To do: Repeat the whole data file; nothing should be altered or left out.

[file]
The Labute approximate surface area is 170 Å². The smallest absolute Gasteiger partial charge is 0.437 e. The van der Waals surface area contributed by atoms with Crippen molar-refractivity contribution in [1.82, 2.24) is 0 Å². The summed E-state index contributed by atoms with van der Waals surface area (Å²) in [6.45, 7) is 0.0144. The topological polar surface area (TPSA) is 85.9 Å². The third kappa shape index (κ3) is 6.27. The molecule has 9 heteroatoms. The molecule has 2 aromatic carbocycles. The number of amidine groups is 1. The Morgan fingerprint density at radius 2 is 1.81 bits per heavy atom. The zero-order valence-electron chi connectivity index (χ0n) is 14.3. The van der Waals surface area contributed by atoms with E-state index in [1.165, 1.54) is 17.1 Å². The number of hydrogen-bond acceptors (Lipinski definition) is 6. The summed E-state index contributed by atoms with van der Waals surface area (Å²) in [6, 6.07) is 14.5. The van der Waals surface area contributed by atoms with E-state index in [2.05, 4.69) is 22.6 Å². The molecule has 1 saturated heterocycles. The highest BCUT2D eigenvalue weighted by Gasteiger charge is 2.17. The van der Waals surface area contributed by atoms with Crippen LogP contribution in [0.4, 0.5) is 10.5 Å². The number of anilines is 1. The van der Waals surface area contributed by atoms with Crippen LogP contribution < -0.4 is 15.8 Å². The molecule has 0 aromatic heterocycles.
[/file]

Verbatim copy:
The Labute approximate surface area is 170 Å². The smallest absolute Gasteiger partial charge is 0.437 e. The van der Waals surface area contributed by atoms with Crippen molar-refractivity contribution in [1.82, 2.24) is 0 Å². The summed E-state index contributed by atoms with van der Waals surface area (Å²) in [6.45, 7) is 0.0144. The topological polar surface area (TPSA) is 85.9 Å². The third kappa shape index (κ3) is 6.27. The molecule has 9 heteroatoms. The molecule has 2 aromatic carbocycles. The number of amidine groups is 1. The Morgan fingerprint density at radius 2 is 1.81 bits per heavy atom. The zero-order valence-electron chi connectivity index (χ0n) is 14.3. The van der Waals surface area contributed by atoms with E-state index in [1.165, 1.54) is 17.1 Å². The number of hydrogen-bond acceptors (Lipinski definition) is 6. The summed E-state index contributed by atoms with van der Waals surface area (Å²) in [6, 6.07) is 14.5. The van der Waals surface area contributed by atoms with E-state index in [2.05, 4.69) is 22.6 Å². The molecule has 1 saturated heterocycles. The highest BCUT2D eigenvalue weighted by Gasteiger charge is 2.17. The van der Waals surface area contributed by atoms with Crippen LogP contribution in [0.4, 0.5) is 10.5 Å². The number of anilines is 1. The van der Waals surface area contributed by atoms with Crippen LogP contribution < -0.4 is 15.8 Å². The molecule has 0 aromatic heterocycles.